• Work protein-rich foods into every meal and snack. For example, a glass of milk or soy milk will add protein to a bedtime snack.
  • Powdered skim milk can be used to increase the protein content of foods and beverages.
  • Protein powders can be used to increase protein when you’re finding it hard to get enough from your regular foods. Whey protein may be better for people with HIV because of its antioxidant-stimulating properties. It is possible to get too much protein from powders because they can be very concentrated. Too much protein places a lot of stress on the liver and kidneys—the organs where protein is metabolized and excreted.
  • Lower-cost protein sources include peanut butter, tofu, legumes, canned fish, eggs and milk. Milk powder may seem expensive but it can go a long way and does not require refrigeration.
  • If you get paid once a month and you have a freezer, buying meat in bulk can be more economical. Package the meat into single portions and then freeze.


Fats and oils are the most concentrated source of energy in our food supply. Some fats are necessary in our diets to provide building blocks—called essential fatty acids—that the body can’t make. However, eating too much fat is dangerous because it can clog the arteries and contribute to problems with your heart and blood vessels.

Healthy fats include monounsaturated fats and omega-3 fatty acids. Examples of healthy fats: olive oil, canola oil, flax oil, nut oils, nuts, avocados.

Some types of fats are more hazardous to our health because they increase the risk of heart disease. Saturated fat—found in animal fats, dairy fat and palm oil—should be limited to a very small amount. It is hard to completely avoid saturated fats because they occur naturally in many foods that are part of a healthy diet. Trans fats (or trans fatty acids)—found in many processed foods—are believed to significantly increase health risks and should be avoided. In Canada, laws require food labels to list the amount of trans fats in the food. Reading ingredient lists can also identify trans fats—sometimes manufacturers use the term partially hydrogenated oil which is another name for trans fats. Processed snack foods like cookies, crackers and chips, as well as hard margarine and partially hydrogenated margarine are common sources of trans fats.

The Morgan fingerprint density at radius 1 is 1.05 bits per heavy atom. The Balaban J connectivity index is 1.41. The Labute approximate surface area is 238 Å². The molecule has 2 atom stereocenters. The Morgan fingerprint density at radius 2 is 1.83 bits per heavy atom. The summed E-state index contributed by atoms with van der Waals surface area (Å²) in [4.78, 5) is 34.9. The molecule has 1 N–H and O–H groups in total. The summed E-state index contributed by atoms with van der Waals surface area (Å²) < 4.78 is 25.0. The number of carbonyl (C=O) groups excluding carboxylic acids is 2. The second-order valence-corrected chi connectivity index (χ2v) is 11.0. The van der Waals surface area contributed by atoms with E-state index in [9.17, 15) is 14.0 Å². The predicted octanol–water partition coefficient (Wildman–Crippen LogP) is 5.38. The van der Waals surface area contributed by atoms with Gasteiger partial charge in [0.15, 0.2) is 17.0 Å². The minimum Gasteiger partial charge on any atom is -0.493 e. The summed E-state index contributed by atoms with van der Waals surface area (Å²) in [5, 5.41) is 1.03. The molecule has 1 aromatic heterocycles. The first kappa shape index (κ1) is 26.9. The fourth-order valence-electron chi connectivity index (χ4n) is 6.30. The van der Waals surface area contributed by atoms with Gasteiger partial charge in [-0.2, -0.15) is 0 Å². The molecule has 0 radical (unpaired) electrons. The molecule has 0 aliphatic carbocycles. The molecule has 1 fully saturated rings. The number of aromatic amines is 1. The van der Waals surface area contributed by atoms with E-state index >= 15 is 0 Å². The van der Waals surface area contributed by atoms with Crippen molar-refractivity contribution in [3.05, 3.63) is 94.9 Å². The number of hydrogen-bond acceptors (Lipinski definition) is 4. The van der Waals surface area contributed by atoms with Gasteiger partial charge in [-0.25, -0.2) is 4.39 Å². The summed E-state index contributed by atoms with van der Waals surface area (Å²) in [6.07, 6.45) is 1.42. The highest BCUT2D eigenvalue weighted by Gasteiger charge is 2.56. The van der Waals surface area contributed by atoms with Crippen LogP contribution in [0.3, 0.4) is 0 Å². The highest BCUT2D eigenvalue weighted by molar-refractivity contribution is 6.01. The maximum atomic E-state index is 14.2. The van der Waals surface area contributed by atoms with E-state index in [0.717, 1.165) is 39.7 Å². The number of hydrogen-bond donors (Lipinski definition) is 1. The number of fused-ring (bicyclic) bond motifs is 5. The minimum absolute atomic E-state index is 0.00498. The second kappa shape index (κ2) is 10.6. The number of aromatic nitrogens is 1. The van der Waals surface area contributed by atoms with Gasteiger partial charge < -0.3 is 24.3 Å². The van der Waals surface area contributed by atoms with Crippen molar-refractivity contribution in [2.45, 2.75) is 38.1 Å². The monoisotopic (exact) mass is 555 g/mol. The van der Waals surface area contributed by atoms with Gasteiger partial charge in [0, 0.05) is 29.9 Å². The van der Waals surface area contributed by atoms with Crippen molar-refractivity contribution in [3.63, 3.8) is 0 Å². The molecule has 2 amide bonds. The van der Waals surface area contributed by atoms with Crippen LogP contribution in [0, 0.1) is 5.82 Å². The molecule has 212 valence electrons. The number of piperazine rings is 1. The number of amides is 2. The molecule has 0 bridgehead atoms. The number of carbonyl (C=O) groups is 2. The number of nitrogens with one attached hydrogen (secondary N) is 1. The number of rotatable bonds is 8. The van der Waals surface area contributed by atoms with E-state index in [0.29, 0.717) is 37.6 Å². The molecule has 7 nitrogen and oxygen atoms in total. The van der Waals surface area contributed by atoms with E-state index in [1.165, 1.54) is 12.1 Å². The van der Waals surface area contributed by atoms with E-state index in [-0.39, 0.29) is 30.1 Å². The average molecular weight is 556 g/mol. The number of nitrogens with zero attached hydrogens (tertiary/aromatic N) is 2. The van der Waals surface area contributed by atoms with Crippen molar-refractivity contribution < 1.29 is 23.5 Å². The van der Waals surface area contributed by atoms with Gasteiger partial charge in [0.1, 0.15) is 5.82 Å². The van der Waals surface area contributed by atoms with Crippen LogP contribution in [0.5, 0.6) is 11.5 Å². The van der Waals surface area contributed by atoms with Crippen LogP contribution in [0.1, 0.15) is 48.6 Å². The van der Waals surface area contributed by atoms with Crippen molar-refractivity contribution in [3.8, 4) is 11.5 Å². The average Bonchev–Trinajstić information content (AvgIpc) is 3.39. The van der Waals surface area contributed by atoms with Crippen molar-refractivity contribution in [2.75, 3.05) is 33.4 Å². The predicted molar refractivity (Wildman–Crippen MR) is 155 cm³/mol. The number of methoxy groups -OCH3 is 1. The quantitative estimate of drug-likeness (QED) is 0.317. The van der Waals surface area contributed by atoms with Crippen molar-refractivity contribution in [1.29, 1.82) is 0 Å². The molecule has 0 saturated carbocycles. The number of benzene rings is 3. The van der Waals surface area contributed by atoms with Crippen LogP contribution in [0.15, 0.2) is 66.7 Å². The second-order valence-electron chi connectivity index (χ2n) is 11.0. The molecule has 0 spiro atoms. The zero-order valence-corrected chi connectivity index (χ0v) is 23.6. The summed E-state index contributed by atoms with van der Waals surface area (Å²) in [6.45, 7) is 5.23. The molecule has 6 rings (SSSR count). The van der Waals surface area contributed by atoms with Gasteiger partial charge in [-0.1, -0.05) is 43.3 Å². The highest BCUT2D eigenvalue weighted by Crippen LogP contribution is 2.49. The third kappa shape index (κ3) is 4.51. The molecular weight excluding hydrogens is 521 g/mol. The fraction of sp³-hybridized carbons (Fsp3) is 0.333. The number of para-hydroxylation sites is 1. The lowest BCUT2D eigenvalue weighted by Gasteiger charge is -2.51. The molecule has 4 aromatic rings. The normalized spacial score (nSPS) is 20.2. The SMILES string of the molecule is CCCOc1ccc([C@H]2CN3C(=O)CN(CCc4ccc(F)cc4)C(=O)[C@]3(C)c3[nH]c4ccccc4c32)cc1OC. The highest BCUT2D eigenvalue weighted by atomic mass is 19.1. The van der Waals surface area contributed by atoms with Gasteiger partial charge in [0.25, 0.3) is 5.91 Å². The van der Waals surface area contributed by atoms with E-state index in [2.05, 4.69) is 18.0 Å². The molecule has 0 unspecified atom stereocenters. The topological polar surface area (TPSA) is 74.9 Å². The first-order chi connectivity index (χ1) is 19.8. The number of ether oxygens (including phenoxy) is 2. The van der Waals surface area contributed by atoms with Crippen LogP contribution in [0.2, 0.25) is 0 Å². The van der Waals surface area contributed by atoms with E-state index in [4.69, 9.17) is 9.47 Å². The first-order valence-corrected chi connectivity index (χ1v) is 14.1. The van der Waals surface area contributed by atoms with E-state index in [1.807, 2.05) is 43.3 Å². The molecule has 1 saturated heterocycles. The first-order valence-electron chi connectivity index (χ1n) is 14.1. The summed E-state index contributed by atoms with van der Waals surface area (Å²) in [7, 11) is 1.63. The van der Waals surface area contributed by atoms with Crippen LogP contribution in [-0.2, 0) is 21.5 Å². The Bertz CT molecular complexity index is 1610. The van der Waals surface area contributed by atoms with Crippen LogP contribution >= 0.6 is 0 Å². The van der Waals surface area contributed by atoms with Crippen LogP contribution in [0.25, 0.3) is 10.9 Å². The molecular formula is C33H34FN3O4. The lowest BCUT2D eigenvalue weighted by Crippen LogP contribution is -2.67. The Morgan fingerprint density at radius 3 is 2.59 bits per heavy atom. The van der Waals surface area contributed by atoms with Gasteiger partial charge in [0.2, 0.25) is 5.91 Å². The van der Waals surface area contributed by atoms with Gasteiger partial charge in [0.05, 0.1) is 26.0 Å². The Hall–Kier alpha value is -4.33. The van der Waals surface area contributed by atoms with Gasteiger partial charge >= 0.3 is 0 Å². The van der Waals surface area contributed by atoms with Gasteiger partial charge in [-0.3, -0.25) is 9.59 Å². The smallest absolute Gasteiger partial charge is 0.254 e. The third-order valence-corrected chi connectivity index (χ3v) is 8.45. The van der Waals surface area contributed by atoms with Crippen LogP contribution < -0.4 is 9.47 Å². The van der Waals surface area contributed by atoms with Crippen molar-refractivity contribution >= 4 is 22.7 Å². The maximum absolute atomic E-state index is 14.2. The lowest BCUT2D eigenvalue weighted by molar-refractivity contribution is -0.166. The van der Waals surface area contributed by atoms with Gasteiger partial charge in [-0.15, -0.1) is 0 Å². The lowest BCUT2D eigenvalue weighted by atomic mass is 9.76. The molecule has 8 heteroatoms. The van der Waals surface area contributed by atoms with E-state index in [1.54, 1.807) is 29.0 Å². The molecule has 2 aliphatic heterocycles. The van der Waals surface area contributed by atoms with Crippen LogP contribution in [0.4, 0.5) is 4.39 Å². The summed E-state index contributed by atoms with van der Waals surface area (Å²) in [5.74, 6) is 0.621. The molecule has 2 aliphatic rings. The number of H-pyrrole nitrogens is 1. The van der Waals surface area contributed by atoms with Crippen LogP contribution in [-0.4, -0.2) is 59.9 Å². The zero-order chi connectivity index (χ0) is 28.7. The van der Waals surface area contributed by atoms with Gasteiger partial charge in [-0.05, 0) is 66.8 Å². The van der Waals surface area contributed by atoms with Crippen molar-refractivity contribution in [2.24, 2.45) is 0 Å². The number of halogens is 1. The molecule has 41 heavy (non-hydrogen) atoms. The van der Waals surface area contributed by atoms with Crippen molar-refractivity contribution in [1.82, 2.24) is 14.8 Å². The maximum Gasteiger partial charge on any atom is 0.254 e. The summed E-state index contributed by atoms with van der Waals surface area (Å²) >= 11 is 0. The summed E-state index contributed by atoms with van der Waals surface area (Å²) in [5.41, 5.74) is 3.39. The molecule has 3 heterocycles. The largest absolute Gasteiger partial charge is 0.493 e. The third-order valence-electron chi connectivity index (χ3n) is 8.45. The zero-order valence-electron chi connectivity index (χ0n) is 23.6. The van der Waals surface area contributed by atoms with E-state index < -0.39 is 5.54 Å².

Healthy fats are composed more of monounsaturated fatty acids and omega-3 fatty acids. Examples of healthy oils and fats are olive oil, canola oil, flax oil, nut oils, nuts and avocados.

Eating fat the healthy way

Getting started

  • Learn to identify all the ways you get fat in your foods. Read labels and watch how you cook.
  • Choose lower-fat dairy products such as skim or 1% milk, low-fat yogurt, light cream cheese and lower-fat cheese (e.g. skim milk mozzarella).
  • Cut back on greasy, fatty foods, such as fried foods and fatty red meat.

Other tips

  • If using margarine, use a type that is non-hydrogenated. If using butter, use sparingly.
  • Eat more fish, especially fatty fish like salmon, sardines, anchovies, herring and mackerel.
  • Use olive and canola oil for cooking.
  • Use lean cuts of meat and trim off visible fat. Remove the skin from chicken and other poultry either before or after cooking.
  • Baked goods and pastries are very high in fat (and not the good kind).
  • Learn to identify trans fats by reading labels; avoid products with “partially hydrogenated oil.”

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Don’t forget the fluids

Your state of health can affect how much fluid you should drink. Check with your doctor.

Fluids are required to keep the body’s cells working smoothly. Because we lose fluid through urine, stool and sweat, it needs to be replaced each day. An easy-to-remember rule of thumb is to drink 8 glasses of water a day. However, the amount of fluid you need depends on your body size and how much water you lose. If you want more detailed information about how much fluid you should be consuming, see Appendix B. Also bear in mind that other factors can play a role in how much fluid you need. For example, some medications require a high intake of fluids to protect the kidneys, while some medical conditions can be made worse by drinking too much water. Be sure to follow any directions given by your doctor about how much fluid to drink.

Drinking enough fluids

Getting started

  • Get more of your fluids as water and less as sweet beverages (e.g. juice, drink crystals, soft drinks) and coffee.
  • If you don’t like the taste of water, add one or two slices of fresh lemon or lime to a pitcher of water and store it in the fridge.

Other tips

  • If you’re not used to drinking much water, fill a bottle or jug with the required amount each day and do your best to drink all of it.
  • Drink small amounts often throughout the day. Fluids come in the form of water, juices, milk, soups, herbal teas and, according to some experts, even coffee and tea.
  • Alcohol does not count in fluid intake because it removes water from your body.
  • Keep water at your bedside for drinking during the night.

Meal planning

Before looking at how to build a diet, a menu or even a meal using the fundamentals of good nutrition, stop for a second and think about this: You’ve gotten this far in life, so you must be doing some things right when it comes to food. But there is always room to do better. If you really want to know how you’re doing, here’s something to try: For three days, write down everything you eat and drink. Try to include one weekend day in your three days. This should give you a general idea of your eating habits right now.

When changing your eating habits, start with one thing at a time.

There’s no way around it: Changing your eating habits is hard work. But don’t think of changing everything at once. Start with one thing. When you succeed, feel good. When you slip, don’t feel bad. The advantage of nutrition is that you always have a chance to do it better at the next meal or snack.